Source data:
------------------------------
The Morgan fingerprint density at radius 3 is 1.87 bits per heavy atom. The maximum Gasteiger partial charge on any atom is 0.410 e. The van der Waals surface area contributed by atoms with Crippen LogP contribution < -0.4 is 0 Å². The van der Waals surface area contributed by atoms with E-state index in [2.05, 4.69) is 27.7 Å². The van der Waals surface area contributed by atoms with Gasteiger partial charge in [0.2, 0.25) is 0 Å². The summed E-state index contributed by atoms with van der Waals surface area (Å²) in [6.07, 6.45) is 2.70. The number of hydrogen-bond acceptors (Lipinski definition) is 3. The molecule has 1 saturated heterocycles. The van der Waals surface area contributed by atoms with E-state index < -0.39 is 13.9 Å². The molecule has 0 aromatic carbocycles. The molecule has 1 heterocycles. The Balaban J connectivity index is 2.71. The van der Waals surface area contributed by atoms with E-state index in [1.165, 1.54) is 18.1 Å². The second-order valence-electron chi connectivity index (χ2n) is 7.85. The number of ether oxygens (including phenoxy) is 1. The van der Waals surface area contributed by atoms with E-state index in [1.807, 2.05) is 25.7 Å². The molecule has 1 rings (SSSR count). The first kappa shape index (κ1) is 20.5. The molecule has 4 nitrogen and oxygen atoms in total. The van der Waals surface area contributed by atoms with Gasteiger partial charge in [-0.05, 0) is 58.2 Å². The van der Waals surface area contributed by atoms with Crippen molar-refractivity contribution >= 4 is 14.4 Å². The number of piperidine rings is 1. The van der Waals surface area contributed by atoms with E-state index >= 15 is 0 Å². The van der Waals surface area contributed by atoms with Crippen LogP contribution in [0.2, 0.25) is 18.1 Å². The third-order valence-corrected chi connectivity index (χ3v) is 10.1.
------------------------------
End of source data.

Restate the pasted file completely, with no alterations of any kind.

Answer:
The Morgan fingerprint density at radius 3 is 1.87 bits per heavy atom. The maximum Gasteiger partial charge on any atom is 0.410 e. The van der Waals surface area contributed by atoms with Crippen LogP contribution < -0.4 is 0 Å². The van der Waals surface area contributed by atoms with E-state index in [2.05, 4.69) is 27.7 Å². The van der Waals surface area contributed by atoms with Gasteiger partial charge in [0.2, 0.25) is 0 Å². The summed E-state index contributed by atoms with van der Waals surface area (Å²) in [6.07, 6.45) is 2.70. The number of hydrogen-bond acceptors (Lipinski definition) is 3. The molecule has 1 saturated heterocycles. The van der Waals surface area contributed by atoms with E-state index < -0.39 is 13.9 Å². The molecule has 0 aromatic carbocycles. The molecule has 1 heterocycles. The Balaban J connectivity index is 2.71. The van der Waals surface area contributed by atoms with E-state index in [1.165, 1.54) is 18.1 Å². The second-order valence-electron chi connectivity index (χ2n) is 7.85. The number of ether oxygens (including phenoxy) is 1. The van der Waals surface area contributed by atoms with E-state index in [1.807, 2.05) is 25.7 Å². The molecule has 1 rings (SSSR count). The first kappa shape index (κ1) is 20.5. The molecule has 4 nitrogen and oxygen atoms in total. The van der Waals surface area contributed by atoms with Gasteiger partial charge in [-0.05, 0) is 58.2 Å². The van der Waals surface area contributed by atoms with Crippen molar-refractivity contribution >= 4 is 14.4 Å². The number of piperidine rings is 1. The van der Waals surface area contributed by atoms with E-state index >= 15 is 0 Å². The van der Waals surface area contributed by atoms with Crippen LogP contribution in [0.2, 0.25) is 18.1 Å². The third-order valence-corrected chi connectivity index (χ3v) is 10.1.